Streamlined college programs help busy parents

March 22, 2013

One of the tips for college that many students overlook is finding a way to balance work and school. Though financial aid for moms helps save money, parents often need to hold their jobs while attending school. Finding condensed and flexible courses helps create enough time to do this.

Community colleges condense courses 
Many community colleges offer this sort of streamlined approach to education. Short-term classes with more condensed material free up time for parents to focus on work. 

The American Association of Community Colleges recently highlighted a return-to-school trend among baby boomers, noting that streamlined programs can help this demographic realize their educational goals while handling home and work responsibilities.

Online and summer courses also contribute to streamlining in-class time. Additionally, many of these colleges offer seminars that are in other places in the community, not merely on-campus. This potentially helps reduce the amount of time taken up by transportation to and from school. 

Number of employed students is high
Students holding jobs while going to school make up a striking majority of the community college demographic.

According to the National Center for Education Statistics, between 2007 and 2008, 84 percent of community college students worked, and 60 percent of those did so for over 20 hours a week. Time is really of essence for these employed students.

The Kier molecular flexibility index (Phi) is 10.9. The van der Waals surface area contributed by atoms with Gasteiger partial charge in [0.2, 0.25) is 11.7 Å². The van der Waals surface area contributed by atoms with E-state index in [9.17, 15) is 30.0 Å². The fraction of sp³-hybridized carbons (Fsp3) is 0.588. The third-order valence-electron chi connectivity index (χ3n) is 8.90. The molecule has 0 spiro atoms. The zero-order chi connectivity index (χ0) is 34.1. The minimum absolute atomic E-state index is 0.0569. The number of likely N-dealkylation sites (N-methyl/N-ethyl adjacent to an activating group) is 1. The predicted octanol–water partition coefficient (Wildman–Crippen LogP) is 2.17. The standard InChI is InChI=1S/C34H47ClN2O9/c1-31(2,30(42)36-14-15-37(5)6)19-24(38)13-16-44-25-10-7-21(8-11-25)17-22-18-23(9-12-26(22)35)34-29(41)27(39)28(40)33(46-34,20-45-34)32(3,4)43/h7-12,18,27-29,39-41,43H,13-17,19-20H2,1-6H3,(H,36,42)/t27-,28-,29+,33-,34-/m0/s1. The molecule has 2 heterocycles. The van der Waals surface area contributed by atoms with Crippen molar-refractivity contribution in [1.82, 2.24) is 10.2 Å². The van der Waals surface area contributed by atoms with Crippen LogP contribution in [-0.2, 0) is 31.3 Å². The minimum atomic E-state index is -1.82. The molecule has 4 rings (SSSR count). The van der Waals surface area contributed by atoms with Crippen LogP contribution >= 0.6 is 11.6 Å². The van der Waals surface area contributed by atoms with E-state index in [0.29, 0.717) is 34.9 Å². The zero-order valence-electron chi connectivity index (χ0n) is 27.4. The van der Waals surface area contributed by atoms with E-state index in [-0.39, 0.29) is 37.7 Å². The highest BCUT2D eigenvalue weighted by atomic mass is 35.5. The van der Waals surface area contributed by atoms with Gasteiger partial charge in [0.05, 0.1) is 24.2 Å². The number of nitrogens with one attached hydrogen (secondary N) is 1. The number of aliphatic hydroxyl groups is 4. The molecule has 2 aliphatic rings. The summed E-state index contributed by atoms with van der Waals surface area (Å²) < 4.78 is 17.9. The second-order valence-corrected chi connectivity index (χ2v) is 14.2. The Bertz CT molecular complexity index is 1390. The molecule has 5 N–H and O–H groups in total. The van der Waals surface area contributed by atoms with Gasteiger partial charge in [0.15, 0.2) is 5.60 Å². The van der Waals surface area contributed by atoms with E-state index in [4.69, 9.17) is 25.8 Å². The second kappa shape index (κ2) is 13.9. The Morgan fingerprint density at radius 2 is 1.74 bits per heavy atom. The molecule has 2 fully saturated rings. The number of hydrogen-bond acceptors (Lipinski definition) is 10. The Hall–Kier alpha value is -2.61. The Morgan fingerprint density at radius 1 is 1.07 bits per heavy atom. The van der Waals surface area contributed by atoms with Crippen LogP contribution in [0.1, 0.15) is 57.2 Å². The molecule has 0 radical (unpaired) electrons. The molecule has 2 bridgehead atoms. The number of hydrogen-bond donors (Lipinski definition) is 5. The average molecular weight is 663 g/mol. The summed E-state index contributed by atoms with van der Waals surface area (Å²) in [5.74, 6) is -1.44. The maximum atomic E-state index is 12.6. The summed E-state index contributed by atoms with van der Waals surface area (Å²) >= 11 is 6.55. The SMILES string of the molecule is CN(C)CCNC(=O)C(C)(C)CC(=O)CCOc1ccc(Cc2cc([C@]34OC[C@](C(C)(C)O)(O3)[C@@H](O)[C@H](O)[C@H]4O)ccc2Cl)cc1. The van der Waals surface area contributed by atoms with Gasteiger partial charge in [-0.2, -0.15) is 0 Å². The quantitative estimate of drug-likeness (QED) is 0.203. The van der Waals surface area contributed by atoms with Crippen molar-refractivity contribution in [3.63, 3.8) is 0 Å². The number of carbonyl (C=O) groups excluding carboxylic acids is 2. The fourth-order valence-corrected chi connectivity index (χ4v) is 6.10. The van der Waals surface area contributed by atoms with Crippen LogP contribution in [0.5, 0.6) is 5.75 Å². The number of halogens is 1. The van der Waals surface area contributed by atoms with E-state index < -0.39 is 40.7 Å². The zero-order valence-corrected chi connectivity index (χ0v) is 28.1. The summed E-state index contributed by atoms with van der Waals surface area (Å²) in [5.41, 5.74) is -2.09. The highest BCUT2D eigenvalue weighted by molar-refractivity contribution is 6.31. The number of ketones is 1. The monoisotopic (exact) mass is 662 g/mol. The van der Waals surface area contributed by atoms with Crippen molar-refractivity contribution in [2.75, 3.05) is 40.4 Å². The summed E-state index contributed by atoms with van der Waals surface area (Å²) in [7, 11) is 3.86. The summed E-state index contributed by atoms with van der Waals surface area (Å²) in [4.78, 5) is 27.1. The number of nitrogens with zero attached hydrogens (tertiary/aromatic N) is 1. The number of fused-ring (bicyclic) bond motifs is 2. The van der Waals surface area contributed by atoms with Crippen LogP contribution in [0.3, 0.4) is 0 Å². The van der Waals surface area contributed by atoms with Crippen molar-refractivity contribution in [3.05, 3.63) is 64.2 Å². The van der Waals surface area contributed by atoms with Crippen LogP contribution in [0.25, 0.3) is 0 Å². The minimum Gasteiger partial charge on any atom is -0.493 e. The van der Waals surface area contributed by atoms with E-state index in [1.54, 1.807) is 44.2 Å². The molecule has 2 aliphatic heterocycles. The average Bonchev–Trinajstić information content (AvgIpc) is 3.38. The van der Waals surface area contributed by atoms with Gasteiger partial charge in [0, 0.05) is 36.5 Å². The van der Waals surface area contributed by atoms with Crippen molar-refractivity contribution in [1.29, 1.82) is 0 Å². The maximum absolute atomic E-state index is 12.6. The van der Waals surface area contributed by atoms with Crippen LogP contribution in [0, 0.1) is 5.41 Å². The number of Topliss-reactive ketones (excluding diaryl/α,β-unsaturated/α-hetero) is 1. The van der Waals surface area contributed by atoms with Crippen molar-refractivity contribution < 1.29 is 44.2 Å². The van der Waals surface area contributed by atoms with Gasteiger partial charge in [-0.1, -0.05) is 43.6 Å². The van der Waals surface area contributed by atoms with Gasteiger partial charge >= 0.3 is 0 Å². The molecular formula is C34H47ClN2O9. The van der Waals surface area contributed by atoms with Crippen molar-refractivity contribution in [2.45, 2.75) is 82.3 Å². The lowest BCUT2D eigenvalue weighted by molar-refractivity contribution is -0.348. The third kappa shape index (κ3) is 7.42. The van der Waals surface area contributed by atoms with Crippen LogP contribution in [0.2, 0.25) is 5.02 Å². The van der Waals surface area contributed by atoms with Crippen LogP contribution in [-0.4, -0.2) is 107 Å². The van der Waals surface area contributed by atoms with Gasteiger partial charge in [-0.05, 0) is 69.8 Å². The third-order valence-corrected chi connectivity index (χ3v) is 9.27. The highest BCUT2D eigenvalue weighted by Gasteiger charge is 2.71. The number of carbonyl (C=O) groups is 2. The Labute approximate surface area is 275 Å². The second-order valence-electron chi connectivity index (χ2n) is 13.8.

Community colleges are the most cost-efficient educational path, but students nonetheless need to work while attending them, according to the AACC.

For-profit schools make the effort
For-profit schools are also making strides to accommodate the working student. In a study of for-profit colleges and universities, the National Conference of State Legislatures took note of these measures. By offering year-round enrollment, online classes, as well as classes in convenient locations, these privately-run education establishments give students more time for extracurricular endeavors. 

For-profit schools are run privately, by people and businesses aiming to make money. On the other hand, non-profit schools get a decent amount of funding from the government. These institutions, which include community colleges, state universities, as well as some private universities, thereby are not so much run as businesses. All of these schools offer a variety of options, however, from 2-year to 4-year programs, so students can choose the path best for them.

Because working does take up a substantial amount of time, it can definitely hinder students from doing well in and completing school. Cutting back on work hours isn't always an option for parents who need money for college. In these cases, participating in well-constructed, condensed programs can help in the struggle to balance busy schedules.

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